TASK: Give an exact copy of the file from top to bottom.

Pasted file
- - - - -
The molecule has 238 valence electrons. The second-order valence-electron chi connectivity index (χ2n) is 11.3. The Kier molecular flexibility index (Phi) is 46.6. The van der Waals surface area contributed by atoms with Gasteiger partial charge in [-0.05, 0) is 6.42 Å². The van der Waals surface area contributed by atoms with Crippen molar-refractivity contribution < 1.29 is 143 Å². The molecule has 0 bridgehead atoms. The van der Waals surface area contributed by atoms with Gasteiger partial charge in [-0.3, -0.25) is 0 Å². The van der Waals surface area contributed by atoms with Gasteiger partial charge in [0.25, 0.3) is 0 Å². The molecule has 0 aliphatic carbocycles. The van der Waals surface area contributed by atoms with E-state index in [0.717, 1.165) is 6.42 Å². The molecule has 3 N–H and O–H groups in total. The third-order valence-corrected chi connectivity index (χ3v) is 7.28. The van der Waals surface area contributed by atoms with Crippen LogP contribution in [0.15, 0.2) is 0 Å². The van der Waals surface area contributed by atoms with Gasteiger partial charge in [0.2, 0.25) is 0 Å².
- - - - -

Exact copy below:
The molecule has 238 valence electrons. The second-order valence-electron chi connectivity index (χ2n) is 11.3. The Kier molecular flexibility index (Phi) is 46.6. The van der Waals surface area contributed by atoms with Gasteiger partial charge in [-0.05, 0) is 6.42 Å². The van der Waals surface area contributed by atoms with Crippen molar-refractivity contribution < 1.29 is 143 Å². The molecule has 0 bridgehead atoms. The van der Waals surface area contributed by atoms with Gasteiger partial charge in [-0.3, -0.25) is 0 Å². The van der Waals surface area contributed by atoms with Gasteiger partial charge in [0.25, 0.3) is 0 Å². The molecule has 0 aliphatic carbocycles. The van der Waals surface area contributed by atoms with E-state index in [0.717, 1.165) is 6.42 Å². The molecule has 3 N–H and O–H groups in total. The third-order valence-corrected chi connectivity index (χ3v) is 7.28. The van der Waals surface area contributed by atoms with Crippen LogP contribution in [0.15, 0.2) is 0 Å². The van der Waals surface area contributed by atoms with Gasteiger partial charge in [0.2, 0.25) is 0 Å².